NC letter allowing Duke Energy to drain coal ash dumps into rivers earns rebuke from EPA



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RALEIGH, North Carolina — Federal environmental officials spurred North Carolina regulators to reverse a policy allowing Duke Energy to drain massive amounts of polluted wastewater from its coal ash dumps directly into the state's rivers and lakes, according to documents.

The Southern Environmental Law Center released documents Friday showing that the North Carolina Department of Environment and Natural Resources on Aug. 28 quietly signed off on Duke's plan to start emptying liquids from all of its 33 coal ash dumps across the state through existing drain pipes at the facilities.

The U.S. Environmental Protection Agency responded with a lengthy memo on Sept. 16, expressing concern that Duke's draining would likely violate its water quality permit. Duke's state wastewater discharge permits require the company to test the water discharged from its pipes for levels of toxic materials twice a year.

"The applicable permits only require monitoring for a limited number of pollutants once every six months," wrote Mark J. Nuhfer, an EPA official at the agency's regional headquarters in Atlanta. "As a result, Duke Energy could draw the ponds down completely without taking a single sample to assess effluent quality, permit compliance, or water-quality impact."

The EPA agrees with the state's goal of draining the dumps, but Nuhfer said the company should be required to provide more information about the potential environmental impacts of releasing such large amounts of wastewater in a short period of time.

Following the EPA's letter, state regulators sent a new letter to Duke on Sept. 19, changing its earlier position that the draining was allowed.

North Carolina's oversight of Duke's coal ash dumps has been under intense scrutiny since a huge Feb. 2 spill at one of the company's facilities turned 70 miles of the Dan River an unnatural shade of battleship gray.

Coal ash ponds work as a primitive water treatment system, allowing the ash generated from burning coal to settle to the bottom as the less contaminated water at the top drains into a nearby body of water. Therefore, the sludge at the bottom of the pond is potentially far more contaminated than the shallower depths. Coal ash contains numerous toxic heavy metals, including lead, arsenic and mercury.

Drew Elliot, spokesman for the state environmental department, said the agency was simply following an Aug. 1 executive order from Gov. Pat McCrory directing it to move ahead with the closure of Duke's ash pits. The state's letter directed Duke to drain the ponds only down to the depth where the ash has settled.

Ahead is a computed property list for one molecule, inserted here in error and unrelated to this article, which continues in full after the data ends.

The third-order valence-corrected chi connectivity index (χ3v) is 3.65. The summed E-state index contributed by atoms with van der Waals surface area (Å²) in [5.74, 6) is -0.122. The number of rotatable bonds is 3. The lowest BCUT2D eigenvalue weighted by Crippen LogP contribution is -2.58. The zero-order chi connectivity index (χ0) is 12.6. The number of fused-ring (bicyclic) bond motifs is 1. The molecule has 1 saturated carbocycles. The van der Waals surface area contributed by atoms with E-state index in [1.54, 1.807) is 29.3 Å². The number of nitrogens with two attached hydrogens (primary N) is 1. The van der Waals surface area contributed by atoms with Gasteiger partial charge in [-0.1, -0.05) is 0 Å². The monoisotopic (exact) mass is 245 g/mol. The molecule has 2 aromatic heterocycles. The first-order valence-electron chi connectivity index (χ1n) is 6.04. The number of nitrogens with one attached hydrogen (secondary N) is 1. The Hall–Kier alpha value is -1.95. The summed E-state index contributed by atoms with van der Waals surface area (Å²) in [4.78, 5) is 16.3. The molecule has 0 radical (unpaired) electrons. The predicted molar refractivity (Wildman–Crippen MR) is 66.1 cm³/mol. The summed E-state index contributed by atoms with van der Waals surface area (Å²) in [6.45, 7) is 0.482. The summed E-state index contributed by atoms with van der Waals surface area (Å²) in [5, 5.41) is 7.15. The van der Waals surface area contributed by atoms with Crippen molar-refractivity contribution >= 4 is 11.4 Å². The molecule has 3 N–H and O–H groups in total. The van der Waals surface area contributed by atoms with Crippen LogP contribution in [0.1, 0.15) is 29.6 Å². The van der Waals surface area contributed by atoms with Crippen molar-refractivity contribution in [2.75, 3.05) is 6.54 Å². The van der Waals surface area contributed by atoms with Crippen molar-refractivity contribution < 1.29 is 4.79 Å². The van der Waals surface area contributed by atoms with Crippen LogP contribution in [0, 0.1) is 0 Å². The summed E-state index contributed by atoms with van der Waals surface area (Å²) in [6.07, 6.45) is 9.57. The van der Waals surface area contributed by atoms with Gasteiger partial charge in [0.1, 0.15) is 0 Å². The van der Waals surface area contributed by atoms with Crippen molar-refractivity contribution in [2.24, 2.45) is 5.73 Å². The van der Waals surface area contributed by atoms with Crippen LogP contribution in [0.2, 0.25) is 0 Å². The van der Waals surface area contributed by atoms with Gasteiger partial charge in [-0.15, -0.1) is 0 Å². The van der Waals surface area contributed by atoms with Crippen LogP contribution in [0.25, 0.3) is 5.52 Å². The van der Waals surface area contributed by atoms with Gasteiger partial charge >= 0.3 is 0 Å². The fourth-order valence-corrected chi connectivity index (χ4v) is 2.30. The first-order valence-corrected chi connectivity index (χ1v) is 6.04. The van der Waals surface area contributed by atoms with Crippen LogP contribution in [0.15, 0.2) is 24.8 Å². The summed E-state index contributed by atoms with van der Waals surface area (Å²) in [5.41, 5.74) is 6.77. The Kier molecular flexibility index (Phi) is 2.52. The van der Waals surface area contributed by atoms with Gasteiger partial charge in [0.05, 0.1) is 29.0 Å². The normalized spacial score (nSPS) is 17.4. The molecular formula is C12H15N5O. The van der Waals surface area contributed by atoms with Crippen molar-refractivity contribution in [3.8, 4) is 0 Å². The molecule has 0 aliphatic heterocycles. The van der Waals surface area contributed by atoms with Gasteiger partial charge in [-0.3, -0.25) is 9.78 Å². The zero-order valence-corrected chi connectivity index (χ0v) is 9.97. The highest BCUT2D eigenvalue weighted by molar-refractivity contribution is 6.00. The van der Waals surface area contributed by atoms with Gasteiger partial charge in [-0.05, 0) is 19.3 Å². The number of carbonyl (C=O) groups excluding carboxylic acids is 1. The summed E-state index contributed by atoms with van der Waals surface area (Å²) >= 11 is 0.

"We have been keeping the public informed throughout our implementation of the governor's executive order to clean up coal ponds as quickly as possible considering the threat they pose to our waterways, especially from catastrophic failure as we saw at Dan River," Elliot said. "Obviously to excavate ash from a pond you must remove the water."

Prior to becoming governor, McCrory worked at Duke Energy for 29 years. The Republican has repeatedly denied his administration has provided any special treatment to his former employer.

However, state legislators in McCrory's own party have openly questioned his handling of the issue, approving legislation in August that creates a new state commission to oversee the closure of Duke's ash dumps. McCrory has threatened to sue over the law because he won't be allowed to appoint a majority of the seats on the nine-member panel, which he claims violates the state Constitution.

In March, state regulators cited Duke for illegally dumping 61 million gallons of contaminated wastewater into the Cape Fear River after an environmental group reported the company was using big pumps to drain one of its coal ash ponds.

Frank Holleman, a senior attorney for the Southern Environmental Law Center, said the state's Aug. 28 letter would have given Duke free rein to dump far larger amounts of contaminated water without public scrutiny.

"Thankfully, EPA has stopped (the state) from disregarding its own permits and from failing to protect North Carolina's rivers and clean water," Holleman said. "This shows once again that North Carolina's citizens cannot count on DENR to protect our communities and clean water."

In a letter to the state earlier this week, Duke reiterated that the new law requires it to remove its ash from four high hazard sites by the end of 2019.

"Requiring free-standing water to remain in these basins will not only delay the process for drying out the ash that is necessary before any excavation can occur, but as a practical matter could make meeting this deadline impossible," wrote Harry Sideris, a senior vice president at Duke.


Follow Associated Press writer Michael Biesecker at Twitter.com/mbieseck

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